The gig life: How volatile pay is taking a toll on workers' health
One day it's a windfall, the next day it's barely enough to cover your bills. That's the reality for gig workers, waiters, salespeople, and others who rely on fluctuating income, and – according to recent research published by the American Psychological Association – it's taking a toll on their health.
Dr. Gordon Sayre, an assistant professor of organisational behavior at Emlyon Business School in France, conducted three studies across various industries in the US, and the results were eye-opening. Workers who experienced more volatile pay reported worse physical health symptoms, ranging from poor sleep quality to headaches, stomach issues, and back pain. And it wasn't just limited to lower-paid tipped jobs or gig economy freelancers, but even higher-paid professionals in finance, sales, and marketing, where commissions and performance bonuses are common.
In one study, Dr. Sayre surveyed 85 workers in the US who relied on tips for their income, including waiters, delivery drivers, maids, and more. They reported receiving tips on 80% of their workdays, with an average daily tip total of $36.18, accounting for a quarter of their total income on average. But large fluctuations in daily pay over a two-week period were associated with negative physical health symptoms and poor sleep quality, especially when volatile pay made up a larger percentage of their total pay.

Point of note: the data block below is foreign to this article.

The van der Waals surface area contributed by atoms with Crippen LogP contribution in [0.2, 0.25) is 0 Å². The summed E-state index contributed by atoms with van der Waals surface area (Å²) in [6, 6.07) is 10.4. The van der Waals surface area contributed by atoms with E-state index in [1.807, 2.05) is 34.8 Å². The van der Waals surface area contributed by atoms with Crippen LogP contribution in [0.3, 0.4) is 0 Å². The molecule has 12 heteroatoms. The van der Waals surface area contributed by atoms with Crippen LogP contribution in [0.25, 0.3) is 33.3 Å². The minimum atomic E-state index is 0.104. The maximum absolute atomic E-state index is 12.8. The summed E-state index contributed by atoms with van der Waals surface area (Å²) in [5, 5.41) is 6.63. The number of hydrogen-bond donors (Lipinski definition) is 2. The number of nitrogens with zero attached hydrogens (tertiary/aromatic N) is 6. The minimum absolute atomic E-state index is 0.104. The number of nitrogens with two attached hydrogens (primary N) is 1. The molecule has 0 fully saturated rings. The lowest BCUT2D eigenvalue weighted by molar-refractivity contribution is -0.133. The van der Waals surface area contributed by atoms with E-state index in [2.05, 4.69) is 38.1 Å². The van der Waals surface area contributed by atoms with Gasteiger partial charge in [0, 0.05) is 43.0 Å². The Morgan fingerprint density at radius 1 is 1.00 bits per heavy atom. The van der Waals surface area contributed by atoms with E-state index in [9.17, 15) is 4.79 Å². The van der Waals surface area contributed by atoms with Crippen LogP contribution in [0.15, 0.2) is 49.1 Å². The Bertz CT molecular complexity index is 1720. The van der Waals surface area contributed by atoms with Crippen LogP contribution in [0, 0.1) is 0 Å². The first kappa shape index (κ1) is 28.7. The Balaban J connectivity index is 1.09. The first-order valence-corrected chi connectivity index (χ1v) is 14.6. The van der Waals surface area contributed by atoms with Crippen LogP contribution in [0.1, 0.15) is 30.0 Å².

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The story was similar for gig workers on Amazon's Mechanical Turk, a website where workers complete various tasks for minimal pay. Dr. Sayre surveyed 375 participants who spent an average of 29 hours per week on the platform, and the findings were clear – volatile pay was linked to worse health outcomes.
Even higher-income professionals weren't immune to the impact of volatile pay. Dr. Sayre conducted a final online survey with 252 employees in finance, marketing, and sales who relied on commissions or bonuses for a smaller fraction of their income. Pay volatility was less harmful to their health when they were less reliant on those volatile forms of income, but mindfulness, or a focus on the present moment, didn't help reduce the physical symptoms associated with volatile pay.
So, what can be done to protect workers' health? Dr. Sayre suggests that businesses should consider whether volatile forms of pay, such as tips, piece-rate work, performance bonuses, and commissions, are necessary, and ensure that more stable forms of compensation make up a larger proportion of workers' total income. He also advocates for legislative changes, such as raising the federal tipped minimum wage, which is currently set at a paltry $2.13 per hour, and providing greater protections to gig workers.
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"Unions are another way that workers could secure stronger protections against volatile pay," Dr. Sayre added. "Raising the proportion of base pay and reducing dependence on volatile pay should help protect workers' health in many industries."
While the study findings do not prove that volatile pay causes health symptoms, the correlation is hard to ignore. As the gig economy continues to grow and more workers rely on unpredictable incomes, it's clear that something needs to change to ensure that workers' health doesn't pay the price for wage volatility. After all, a healthy workforce is a happy workforce, and that's something we can all agree on.